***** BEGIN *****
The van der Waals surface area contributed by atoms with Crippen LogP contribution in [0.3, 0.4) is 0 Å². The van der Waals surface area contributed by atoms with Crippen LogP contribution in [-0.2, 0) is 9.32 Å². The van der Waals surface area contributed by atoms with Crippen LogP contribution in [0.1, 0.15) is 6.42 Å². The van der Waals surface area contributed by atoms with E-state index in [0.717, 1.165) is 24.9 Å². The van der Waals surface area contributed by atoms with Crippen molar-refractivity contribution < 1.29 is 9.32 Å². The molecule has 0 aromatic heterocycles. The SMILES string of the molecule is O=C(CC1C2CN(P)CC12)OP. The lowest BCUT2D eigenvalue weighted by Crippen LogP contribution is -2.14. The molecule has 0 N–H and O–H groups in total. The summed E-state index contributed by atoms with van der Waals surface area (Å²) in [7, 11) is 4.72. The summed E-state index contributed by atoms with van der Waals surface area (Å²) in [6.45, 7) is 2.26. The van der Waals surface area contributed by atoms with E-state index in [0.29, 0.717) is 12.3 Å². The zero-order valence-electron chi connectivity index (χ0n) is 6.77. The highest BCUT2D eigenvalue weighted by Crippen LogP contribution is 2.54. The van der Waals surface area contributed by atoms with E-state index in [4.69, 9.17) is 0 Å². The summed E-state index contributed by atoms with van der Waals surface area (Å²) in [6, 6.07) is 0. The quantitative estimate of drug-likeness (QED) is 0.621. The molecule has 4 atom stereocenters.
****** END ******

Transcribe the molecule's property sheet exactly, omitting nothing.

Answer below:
The van der Waals surface area contributed by atoms with Crippen LogP contribution in [0.3, 0.4) is 0 Å². The van der Waals surface area contributed by atoms with Crippen LogP contribution in [-0.2, 0) is 9.32 Å². The van der Waals surface area contributed by atoms with Crippen LogP contribution in [0.1, 0.15) is 6.42 Å². The van der Waals surface area contributed by atoms with E-state index in [0.717, 1.165) is 24.9 Å². The van der Waals surface area contributed by atoms with Crippen molar-refractivity contribution < 1.29 is 9.32 Å². The molecule has 0 aromatic heterocycles. The SMILES string of the molecule is O=C(CC1C2CN(P)CC12)OP. The lowest BCUT2D eigenvalue weighted by Crippen LogP contribution is -2.14. The molecule has 0 N–H and O–H groups in total. The summed E-state index contributed by atoms with van der Waals surface area (Å²) in [7, 11) is 4.72. The summed E-state index contributed by atoms with van der Waals surface area (Å²) in [6.45, 7) is 2.26. The van der Waals surface area contributed by atoms with E-state index in [0.29, 0.717) is 12.3 Å². The zero-order valence-electron chi connectivity index (χ0n) is 6.77. The highest BCUT2D eigenvalue weighted by Crippen LogP contribution is 2.54. The van der Waals surface area contributed by atoms with E-state index in [4.69, 9.17) is 0 Å². The summed E-state index contributed by atoms with van der Waals surface area (Å²) in [6, 6.07) is 0. The quantitative estimate of drug-likeness (QED) is 0.621. The molecule has 4 atom stereocenters.